Matt Motyl
University of Virginia
Picture of Matt

206D Gilmer Hall
P.O. Box 400400
Charlottesville, VA 22904
phone: 434-982-4736
email: motyl at virginia dot edu

About
THIS WEBSITE IS OUT OF DATE. MATT MOTYL HAS GRADUATED AND IS NOW AN ASSISTANT PROFESSOR AT THE UNIVERSITY OF ILLINOIS AT CHICAGO. HIS NEW WEBSITE IS LOCATED AT HTTP://MOTYL.PEOPLE.UIC.EDU OR WWW.MATTMOTYL.COM.

I'm a fifth year doctoral candidate in Social Psychology at the University of Virginia. I earned my Bachelor of Science degree in Psychology and Women's Studies from Allegheny College in 2006 and my Master of Arts degree in Experimental Psychology from the University of Colorado at Colorado Springs in 2009 where I worked with Dr. Tom Pyszczynski (author of In the Wake of 9/11: The Psychology of Terror, and co-developer of terror management theory). While there, I studied the existential factors that motivate people to engage in, or endorse, violent (especially terrorist and extreme counterterrorist) acts toward people belonging to threatening groups. Now, I work with Dr. Jonathan Haidt (author of the Happiness Hypothesis, The Righteous Mind: Why Good People Are Divided By Politics and Religion) and Dr. Brian Nosek (Implicit Social Cognition, Project Implicit), and Dr. Sophie Trawalter. Jon Haidt and I have been developing a website that we hope will serve as a hub for all academic research on matters relevant to improving political discussions in the United States (see CivilPolitics.org). Generally, I am interested in understanding why people who hold different moral and political values cannot discuss those matters without yelling at one another, and under what conditions can people across the moral and political divides communicate in a civil manner.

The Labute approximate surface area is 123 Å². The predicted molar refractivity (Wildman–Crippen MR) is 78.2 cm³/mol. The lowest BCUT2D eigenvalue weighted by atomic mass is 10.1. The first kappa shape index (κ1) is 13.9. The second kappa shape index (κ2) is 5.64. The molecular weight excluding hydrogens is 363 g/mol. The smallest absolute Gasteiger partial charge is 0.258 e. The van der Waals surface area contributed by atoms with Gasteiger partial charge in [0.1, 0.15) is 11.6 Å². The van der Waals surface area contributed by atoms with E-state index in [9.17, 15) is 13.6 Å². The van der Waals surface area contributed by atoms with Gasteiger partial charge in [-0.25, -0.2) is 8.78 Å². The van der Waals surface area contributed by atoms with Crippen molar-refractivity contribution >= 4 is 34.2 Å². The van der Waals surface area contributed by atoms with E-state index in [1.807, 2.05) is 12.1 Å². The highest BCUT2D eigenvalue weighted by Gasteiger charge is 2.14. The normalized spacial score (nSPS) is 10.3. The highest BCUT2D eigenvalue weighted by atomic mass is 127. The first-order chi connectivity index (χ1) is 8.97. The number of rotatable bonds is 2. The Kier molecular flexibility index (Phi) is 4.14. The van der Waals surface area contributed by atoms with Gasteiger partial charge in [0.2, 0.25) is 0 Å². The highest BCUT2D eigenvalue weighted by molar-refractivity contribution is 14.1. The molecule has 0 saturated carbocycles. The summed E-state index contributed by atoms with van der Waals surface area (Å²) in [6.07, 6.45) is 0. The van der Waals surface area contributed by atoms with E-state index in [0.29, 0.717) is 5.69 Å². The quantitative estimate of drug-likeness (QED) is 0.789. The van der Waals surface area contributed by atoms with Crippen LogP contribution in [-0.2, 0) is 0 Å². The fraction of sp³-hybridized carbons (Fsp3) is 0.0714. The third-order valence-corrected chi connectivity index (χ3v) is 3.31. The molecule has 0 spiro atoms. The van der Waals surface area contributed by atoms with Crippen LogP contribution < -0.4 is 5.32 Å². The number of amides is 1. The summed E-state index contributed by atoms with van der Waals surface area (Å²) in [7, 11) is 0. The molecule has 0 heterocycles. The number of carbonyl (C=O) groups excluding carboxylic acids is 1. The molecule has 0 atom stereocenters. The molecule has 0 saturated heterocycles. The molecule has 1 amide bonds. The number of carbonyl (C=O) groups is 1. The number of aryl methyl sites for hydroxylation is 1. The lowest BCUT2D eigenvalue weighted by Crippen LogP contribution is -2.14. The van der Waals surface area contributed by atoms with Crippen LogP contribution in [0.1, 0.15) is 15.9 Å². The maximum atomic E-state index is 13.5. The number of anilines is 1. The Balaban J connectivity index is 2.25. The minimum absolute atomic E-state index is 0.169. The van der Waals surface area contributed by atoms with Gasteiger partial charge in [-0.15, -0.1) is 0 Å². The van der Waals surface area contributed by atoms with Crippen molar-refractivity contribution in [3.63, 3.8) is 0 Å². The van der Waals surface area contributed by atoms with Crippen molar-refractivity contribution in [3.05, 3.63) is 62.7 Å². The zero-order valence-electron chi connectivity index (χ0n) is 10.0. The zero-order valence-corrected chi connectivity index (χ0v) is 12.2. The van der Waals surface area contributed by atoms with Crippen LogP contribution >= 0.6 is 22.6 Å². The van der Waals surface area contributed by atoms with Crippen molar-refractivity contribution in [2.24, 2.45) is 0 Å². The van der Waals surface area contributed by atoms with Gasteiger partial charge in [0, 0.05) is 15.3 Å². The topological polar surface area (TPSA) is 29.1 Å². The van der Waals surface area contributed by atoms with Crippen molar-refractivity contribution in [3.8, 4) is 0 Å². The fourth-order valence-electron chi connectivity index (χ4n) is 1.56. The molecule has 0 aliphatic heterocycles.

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Recent Media Coverage

11/27/2013: NPR -- How Republicans And Democrats Ended Up Living Apart
11/13/2013: Salon -- Forget states -- neighborhoods are now red and blue
11/12/2013: Pacific Standard Magazine -- There's No Place Like My Ideologically Homogeneous Home
10/7/2013: CBS Radio -- The Psychology of the Government Shutdown
10/4/2013: Live Science -- Gov't Shutdown Science: Why Human Nature Is to Blame